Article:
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ccd processes

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  Introduction

Ccd practice is characterised by community involvement at every level: in the management of the project; in development of the creative ideas; and in the creation of the art work. It is a collaborative process where the community and artists are equal contributors.
Sometimes it's about solving problems creatively. Sometimes it's about celebrating creatively. Sometimes it's about using the arts to make us see things a little differently. There are no set models as such; and the processes used will reflect what it's trying to achieve.
Ccd processes might include:

    • Naming and identification (of issues, values, visions, criteria for success, links, opportunities)
    • Planning and research (of solutions, directions, approaches)
    • Skills development (for art production, working collaboratively, managing projects)
    • Monitoring and evaluation (of progress, group processes, outcomes)
    • Resource development (of funding, partnerships, networks, information, expertise)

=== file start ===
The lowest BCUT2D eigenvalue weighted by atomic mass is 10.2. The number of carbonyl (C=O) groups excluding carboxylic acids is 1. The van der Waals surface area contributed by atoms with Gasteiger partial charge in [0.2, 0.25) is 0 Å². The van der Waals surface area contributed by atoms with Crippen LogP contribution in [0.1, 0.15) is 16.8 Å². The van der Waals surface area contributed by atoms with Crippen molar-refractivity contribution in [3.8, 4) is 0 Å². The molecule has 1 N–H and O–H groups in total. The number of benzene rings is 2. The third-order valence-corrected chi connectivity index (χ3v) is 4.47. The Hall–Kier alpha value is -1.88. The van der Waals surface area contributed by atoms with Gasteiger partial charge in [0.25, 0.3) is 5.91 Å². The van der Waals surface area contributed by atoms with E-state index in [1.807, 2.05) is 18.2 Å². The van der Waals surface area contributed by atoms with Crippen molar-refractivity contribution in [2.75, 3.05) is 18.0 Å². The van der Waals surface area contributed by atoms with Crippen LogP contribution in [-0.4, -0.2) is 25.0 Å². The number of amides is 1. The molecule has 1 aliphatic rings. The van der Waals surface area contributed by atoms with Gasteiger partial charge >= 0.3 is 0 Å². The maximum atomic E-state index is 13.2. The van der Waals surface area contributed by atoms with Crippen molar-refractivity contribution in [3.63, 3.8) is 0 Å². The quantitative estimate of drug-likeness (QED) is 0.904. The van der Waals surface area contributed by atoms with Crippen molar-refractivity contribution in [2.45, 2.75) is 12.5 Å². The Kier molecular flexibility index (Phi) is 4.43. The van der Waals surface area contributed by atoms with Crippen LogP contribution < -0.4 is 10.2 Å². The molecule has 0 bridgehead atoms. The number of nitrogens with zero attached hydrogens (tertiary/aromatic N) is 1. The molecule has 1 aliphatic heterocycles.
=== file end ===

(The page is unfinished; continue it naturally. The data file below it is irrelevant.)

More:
• Audience development (for advocacy, promotion, awareness-raising)

Community determination at all of these levels is ideal. Skills development will be built in so that communities are able to manage, as far as possible, their own processes. Although mastery of artform production, project management or group skills may not always be an outcome, many of the skills developed in a ccd project or program are transferable life skills.


  Projects and programs

Projects have beginnings and endings. They may be linked to other projects, or into programs, but they have their own aims and objectives, and they have clear and measurable outcomes.

Projects may occur as a response to an issue identified by community, and may only be useful as long as the issue remains, or they may be part of a wider context for change that has discreet stages or elements within it.

Programs are longer-term activities that are either ongoing, or repetitive. For instance, a program of skills development may follow the same procedure year after year, but the participants change. Organisations responsible for the development and delivery of programs are often established organisations with reputations for achieving good outcomes with program participants.

Sometimes, projects are funded as short-term activities to test their viability as longer-term programs, or to see how changes develop and where the next level of links can be made.

Sometimes, projects would be better as programs, but the resources cannot be found to sustain the changes as they occur. Because ccd work challenges, raises awareness and facilitates self-determined processes, it has the potential to ‘stir the dust' and care must be taken to identify how change can be sustained when the project has finished.